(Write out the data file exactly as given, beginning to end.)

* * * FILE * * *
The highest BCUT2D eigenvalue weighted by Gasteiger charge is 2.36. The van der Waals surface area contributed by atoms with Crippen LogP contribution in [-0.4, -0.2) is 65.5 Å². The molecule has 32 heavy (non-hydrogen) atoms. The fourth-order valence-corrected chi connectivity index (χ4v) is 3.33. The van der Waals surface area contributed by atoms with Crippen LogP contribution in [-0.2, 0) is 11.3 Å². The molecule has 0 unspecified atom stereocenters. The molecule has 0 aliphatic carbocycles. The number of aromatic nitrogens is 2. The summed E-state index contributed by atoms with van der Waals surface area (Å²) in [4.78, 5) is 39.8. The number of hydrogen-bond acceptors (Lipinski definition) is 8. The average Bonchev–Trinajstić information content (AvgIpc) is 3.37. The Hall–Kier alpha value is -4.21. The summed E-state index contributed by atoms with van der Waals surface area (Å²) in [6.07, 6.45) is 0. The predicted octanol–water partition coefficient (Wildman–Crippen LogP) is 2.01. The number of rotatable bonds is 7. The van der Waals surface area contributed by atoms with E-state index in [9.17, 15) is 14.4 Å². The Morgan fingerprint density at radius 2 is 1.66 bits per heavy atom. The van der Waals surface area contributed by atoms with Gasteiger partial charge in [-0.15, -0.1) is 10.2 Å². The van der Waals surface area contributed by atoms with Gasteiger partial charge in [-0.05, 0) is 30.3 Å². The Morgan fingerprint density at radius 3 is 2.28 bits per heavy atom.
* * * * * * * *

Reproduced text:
The highest BCUT2D eigenvalue weighted by Gasteiger charge is 2.36. The van der Waals surface area contributed by atoms with Crippen LogP contribution in [-0.4, -0.2) is 65.5 Å². The molecule has 32 heavy (non-hydrogen) atoms. The fourth-order valence-corrected chi connectivity index (χ4v) is 3.33. The van der Waals surface area contributed by atoms with Crippen LogP contribution in [-0.2, 0) is 11.3 Å². The molecule has 0 unspecified atom stereocenters. The molecule has 0 aliphatic carbocycles. The number of aromatic nitrogens is 2. The summed E-state index contributed by atoms with van der Waals surface area (Å²) in [4.78, 5) is 39.8. The number of hydrogen-bond acceptors (Lipinski definition) is 8. The average Bonchev–Trinajstić information content (AvgIpc) is 3.37. The Hall–Kier alpha value is -4.21. The summed E-state index contributed by atoms with van der Waals surface area (Å²) in [6.07, 6.45) is 0. The predicted octanol–water partition coefficient (Wildman–Crippen LogP) is 2.01. The number of rotatable bonds is 7. The van der Waals surface area contributed by atoms with E-state index in [9.17, 15) is 14.4 Å². The Morgan fingerprint density at radius 2 is 1.66 bits per heavy atom. The van der Waals surface area contributed by atoms with Gasteiger partial charge in [-0.15, -0.1) is 10.2 Å². The van der Waals surface area contributed by atoms with Gasteiger partial charge in [-0.05, 0) is 30.3 Å². The Morgan fingerprint density at radius 3 is 2.28 bits per heavy atom.